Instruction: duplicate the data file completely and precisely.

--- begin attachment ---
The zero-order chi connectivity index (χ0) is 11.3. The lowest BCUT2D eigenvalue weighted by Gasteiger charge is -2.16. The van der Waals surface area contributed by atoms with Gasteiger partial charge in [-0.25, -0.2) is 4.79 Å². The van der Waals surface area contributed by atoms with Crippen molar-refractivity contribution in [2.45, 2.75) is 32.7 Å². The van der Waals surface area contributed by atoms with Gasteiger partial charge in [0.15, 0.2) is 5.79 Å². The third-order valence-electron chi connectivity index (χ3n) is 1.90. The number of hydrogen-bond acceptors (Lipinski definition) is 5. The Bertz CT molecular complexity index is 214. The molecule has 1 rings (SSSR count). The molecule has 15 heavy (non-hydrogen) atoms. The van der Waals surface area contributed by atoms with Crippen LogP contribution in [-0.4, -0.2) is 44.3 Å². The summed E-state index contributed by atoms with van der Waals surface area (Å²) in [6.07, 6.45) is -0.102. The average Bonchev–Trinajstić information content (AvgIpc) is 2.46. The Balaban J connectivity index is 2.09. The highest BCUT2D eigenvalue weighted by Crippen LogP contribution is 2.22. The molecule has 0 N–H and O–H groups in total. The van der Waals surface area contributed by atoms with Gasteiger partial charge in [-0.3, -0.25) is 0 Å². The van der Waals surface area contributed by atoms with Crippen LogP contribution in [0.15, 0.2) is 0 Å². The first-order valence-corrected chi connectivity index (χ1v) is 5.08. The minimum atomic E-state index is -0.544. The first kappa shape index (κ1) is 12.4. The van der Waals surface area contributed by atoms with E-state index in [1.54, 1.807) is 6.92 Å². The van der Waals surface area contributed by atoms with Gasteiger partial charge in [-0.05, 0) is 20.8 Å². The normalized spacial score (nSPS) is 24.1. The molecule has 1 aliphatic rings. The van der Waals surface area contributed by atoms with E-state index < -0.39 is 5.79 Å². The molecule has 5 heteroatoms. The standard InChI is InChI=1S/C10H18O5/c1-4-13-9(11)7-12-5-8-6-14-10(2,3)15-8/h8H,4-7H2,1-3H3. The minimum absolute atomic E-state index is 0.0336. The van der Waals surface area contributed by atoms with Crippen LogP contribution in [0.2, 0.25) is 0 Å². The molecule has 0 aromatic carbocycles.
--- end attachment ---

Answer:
The zero-order chi connectivity index (χ0) is 11.3. The lowest BCUT2D eigenvalue weighted by Gasteiger charge is -2.16. The van der Waals surface area contributed by atoms with Gasteiger partial charge in [-0.25, -0.2) is 4.79 Å². The van der Waals surface area contributed by atoms with Crippen molar-refractivity contribution in [2.45, 2.75) is 32.7 Å². The van der Waals surface area contributed by atoms with Gasteiger partial charge in [0.15, 0.2) is 5.79 Å². The third-order valence-electron chi connectivity index (χ3n) is 1.90. The number of hydrogen-bond acceptors (Lipinski definition) is 5. The Bertz CT molecular complexity index is 214. The molecule has 1 rings (SSSR count). The molecule has 15 heavy (non-hydrogen) atoms. The van der Waals surface area contributed by atoms with Crippen LogP contribution in [-0.4, -0.2) is 44.3 Å². The summed E-state index contributed by atoms with van der Waals surface area (Å²) in [6.07, 6.45) is -0.102. The average Bonchev–Trinajstić information content (AvgIpc) is 2.46. The Balaban J connectivity index is 2.09. The highest BCUT2D eigenvalue weighted by Crippen LogP contribution is 2.22. The molecule has 0 N–H and O–H groups in total. The van der Waals surface area contributed by atoms with Gasteiger partial charge in [-0.3, -0.25) is 0 Å². The van der Waals surface area contributed by atoms with Crippen LogP contribution in [0.15, 0.2) is 0 Å². The first-order valence-corrected chi connectivity index (χ1v) is 5.08. The minimum atomic E-state index is -0.544. The first kappa shape index (κ1) is 12.4. The van der Waals surface area contributed by atoms with E-state index in [1.54, 1.807) is 6.92 Å². The van der Waals surface area contributed by atoms with Gasteiger partial charge in [-0.05, 0) is 20.8 Å². The normalized spacial score (nSPS) is 24.1. The molecule has 1 aliphatic rings. The van der Waals surface area contributed by atoms with E-state index < -0.39 is 5.79 Å². The molecule has 5 heteroatoms. The standard InChI is InChI=1S/C10H18O5/c1-4-13-9(11)7-12-5-8-6-14-10(2,3)15-8/h8H,4-7H2,1-3H3. The minimum absolute atomic E-state index is 0.0336. The van der Waals surface area contributed by atoms with Crippen LogP contribution in [0.2, 0.25) is 0 Å². The molecule has 0 aromatic carbocycles.